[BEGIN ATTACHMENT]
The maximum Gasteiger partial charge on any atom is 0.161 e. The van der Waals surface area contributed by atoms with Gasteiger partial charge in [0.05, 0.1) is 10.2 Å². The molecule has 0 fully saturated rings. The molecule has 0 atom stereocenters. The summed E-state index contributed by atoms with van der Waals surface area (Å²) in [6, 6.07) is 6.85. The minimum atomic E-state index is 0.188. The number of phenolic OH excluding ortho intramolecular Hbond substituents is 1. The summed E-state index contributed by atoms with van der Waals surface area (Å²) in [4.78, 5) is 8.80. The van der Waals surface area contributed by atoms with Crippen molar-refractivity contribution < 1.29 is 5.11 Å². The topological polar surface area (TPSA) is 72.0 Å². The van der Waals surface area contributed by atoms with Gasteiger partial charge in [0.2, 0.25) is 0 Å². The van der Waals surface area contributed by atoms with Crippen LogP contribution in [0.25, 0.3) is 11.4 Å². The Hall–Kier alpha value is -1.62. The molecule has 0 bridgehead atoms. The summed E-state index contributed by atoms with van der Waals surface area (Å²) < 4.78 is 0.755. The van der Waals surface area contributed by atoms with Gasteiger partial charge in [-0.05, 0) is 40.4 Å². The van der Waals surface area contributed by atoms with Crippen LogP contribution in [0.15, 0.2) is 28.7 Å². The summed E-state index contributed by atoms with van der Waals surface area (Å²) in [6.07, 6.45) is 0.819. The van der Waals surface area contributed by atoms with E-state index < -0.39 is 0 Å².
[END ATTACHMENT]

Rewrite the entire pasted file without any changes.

The maximum Gasteiger partial charge on any atom is 0.161 e. The van der Waals surface area contributed by atoms with Gasteiger partial charge in [0.05, 0.1) is 10.2 Å². The molecule has 0 fully saturated rings. The molecule has 0 atom stereocenters. The summed E-state index contributed by atoms with van der Waals surface area (Å²) in [6, 6.07) is 6.85. The minimum atomic E-state index is 0.188. The number of phenolic OH excluding ortho intramolecular Hbond substituents is 1. The summed E-state index contributed by atoms with van der Waals surface area (Å²) in [4.78, 5) is 8.80. The van der Waals surface area contributed by atoms with Crippen molar-refractivity contribution < 1.29 is 5.11 Å². The topological polar surface area (TPSA) is 72.0 Å². The van der Waals surface area contributed by atoms with Gasteiger partial charge in [0.2, 0.25) is 0 Å². The van der Waals surface area contributed by atoms with Crippen LogP contribution in [0.25, 0.3) is 11.4 Å². The Hall–Kier alpha value is -1.62. The molecule has 0 bridgehead atoms. The summed E-state index contributed by atoms with van der Waals surface area (Å²) < 4.78 is 0.755. The van der Waals surface area contributed by atoms with Gasteiger partial charge in [-0.05, 0) is 40.4 Å². The van der Waals surface area contributed by atoms with Crippen LogP contribution in [0.15, 0.2) is 28.7 Å². The summed E-state index contributed by atoms with van der Waals surface area (Å²) in [6.07, 6.45) is 0.819. The van der Waals surface area contributed by atoms with E-state index < -0.39 is 0 Å².